Prof. Van Dam acknowledges that Reformed Christians such as Calvin argued for a more aggressive protection for the Church and affirmation of Christianity by civil magistrates (pp. 47-52) than is typical even among Reformed Christians today, but he argues that this view waned over time. He asserts without Biblical defense that this change reflected doctrinal progress and maturity rather than compromise (pp. 52-54). That may be Prof. Van Dam’s preferred interpretation of the historical record, but it’s predicated on the reliability of his prior convictions regarding the roles of the Church and the State rather than on clear and direct appeals to Scripture. “[N]ot all agreed that these reforms were justified,” he noted in wrapping up his historical survey.
In this respect, Prof. Van Dam seems to labour a great deal throughout the book to make the point that “the state does not have a duty to coerce or seek to change the religious convictions of its citizens. It is the task of the church to change human hearts by preaching the gospel and making disciples of all nations (Matt 28: 19-20)” (p. 57). He repeats this point many times throughout the book as though he expects a primary readership to be hostile humanists who don’t want Christianity “shoved down their throats” (i.e., legislated by the state). He wants to be very, very clear that the state has no business coercing the consciences of people, and this sensitivity seems to impact his view of the distinct spheres of authority of Church and State. I think that’s a big reason why he doesn’t feel comfortable with the idea of Christian Establishment, as he understands it. That comes out in the quote I provided above regarding the church and state not being “co-extensive.” But Christian Establishment doesn’t require imposition on people’s consciences. Modern Christians, I think heavily influenced by modern liberalism, confuse public expressions of faith with conscience, and so we treat imposition on people’s external “religious” behavior – going to church for example – as the equivalent of imposing on their consciences. Homosexual activists today carry that concept even further, arguing that legislating on the basis of the true definition of marriage is an illegitimate religious imposition on their conscience.
In fact, that way of thinking is wrong at the categorical level. In God’s integrated reality, religious exercises have social implications, for good or ill. This is why I disagree with Prof. Van Dam’s concepts on the state and legislation to protect the Lord’s Day. He argues correctly that God’s commands regarding the Sabbath Day are a creation ordinance, not simply a requirement distinctly imposed on God’s people, therefore the state has a legitimate role in protecting Sundays as a day of rest with legislation. But Prof. Van Dam says that civil magistrates should only use argumentation for such a move that is applicable to all men, such as the benefits or rest and family time. He writes (p. 165): “… the state should not go beyond its jurisdiction. Clearly the state cannot, for example, legislate a day of rest with the express purpose of compelling people to go to church.” Actually, that’s not clear at all. Non-Christians might steal from Christianity the idea that work is important, but the value of work is a Christian value. Should we oppose any compulsion by the civil government to work, and be prepared to set up a system of social welfare for 100% of the population if everybody decides to stop working? Why is church attendance different? Because we have let non-Christians set up false categories of distinction for us? A state that mandates, or strongly encourages, church attendance on Sundays is not impinging on a person’s conscience; it is placing demands on people’s external behavior, just as laws against stealing, murder and adultery do.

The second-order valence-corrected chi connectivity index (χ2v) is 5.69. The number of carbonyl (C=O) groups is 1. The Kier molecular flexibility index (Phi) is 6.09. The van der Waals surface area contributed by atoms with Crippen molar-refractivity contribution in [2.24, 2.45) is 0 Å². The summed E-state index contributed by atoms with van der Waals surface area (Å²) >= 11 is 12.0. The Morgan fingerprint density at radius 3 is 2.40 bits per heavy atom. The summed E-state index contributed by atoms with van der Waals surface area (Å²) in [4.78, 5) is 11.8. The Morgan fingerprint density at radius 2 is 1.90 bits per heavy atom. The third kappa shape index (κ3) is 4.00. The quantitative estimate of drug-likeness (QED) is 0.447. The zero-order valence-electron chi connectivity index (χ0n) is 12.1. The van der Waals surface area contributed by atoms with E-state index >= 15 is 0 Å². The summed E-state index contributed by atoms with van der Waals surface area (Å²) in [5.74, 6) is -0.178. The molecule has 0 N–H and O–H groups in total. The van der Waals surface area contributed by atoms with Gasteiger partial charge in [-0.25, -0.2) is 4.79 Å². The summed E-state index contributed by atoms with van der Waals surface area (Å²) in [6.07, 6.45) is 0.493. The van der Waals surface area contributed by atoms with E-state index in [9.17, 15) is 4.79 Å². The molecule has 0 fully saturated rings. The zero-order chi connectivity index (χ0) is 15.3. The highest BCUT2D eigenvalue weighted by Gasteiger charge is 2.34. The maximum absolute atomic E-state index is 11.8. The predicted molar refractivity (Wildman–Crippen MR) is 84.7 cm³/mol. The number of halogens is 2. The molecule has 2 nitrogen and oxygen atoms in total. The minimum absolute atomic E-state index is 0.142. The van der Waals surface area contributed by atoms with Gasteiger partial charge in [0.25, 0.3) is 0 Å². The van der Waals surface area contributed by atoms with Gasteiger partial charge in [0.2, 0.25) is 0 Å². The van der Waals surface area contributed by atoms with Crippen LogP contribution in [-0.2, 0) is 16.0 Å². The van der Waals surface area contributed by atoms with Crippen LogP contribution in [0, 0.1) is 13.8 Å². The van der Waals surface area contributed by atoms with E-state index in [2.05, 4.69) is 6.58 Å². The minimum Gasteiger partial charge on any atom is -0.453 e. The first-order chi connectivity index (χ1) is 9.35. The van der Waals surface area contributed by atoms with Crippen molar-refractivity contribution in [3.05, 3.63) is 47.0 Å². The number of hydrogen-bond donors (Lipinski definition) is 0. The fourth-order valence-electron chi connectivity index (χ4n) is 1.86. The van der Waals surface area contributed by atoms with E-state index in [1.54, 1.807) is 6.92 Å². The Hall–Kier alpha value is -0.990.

I certainly concur with Prof. Van Dam that there are different spheres of authority for church and state – and family – and that, where their activity overlaps, their responsibilities are typically distinct. But it is very important for us to try to ensure that the Bible defines the parameters of our categories. In at least one other place, I think that Prof. Van Dam overstates his case and, in so doing goes beyond Scripture. On pg. 31 he writes: “Indeed, government is the only part of society that can legitimately use armed force to enforce justice. Individuals have no such right or duty.” Stated in that fashion, this is a false statement. The Bible affirms the right of self-defense, even to the point of killing one’s opponent if such a move is proportionate (Exodus 22:2-3). We even have the right to make citizens’ arrests in Western common law tradition, which grew out of a largely Christian ethos. I believe that I have also gone beyond Scripture with some of the hard and fast distinctions I perceived between the spheres of authority between church, state and family governments. No doubt some of my categories still reflect this, as do some that Prof. Van Dam has proposed.
From whom does God demand obedience?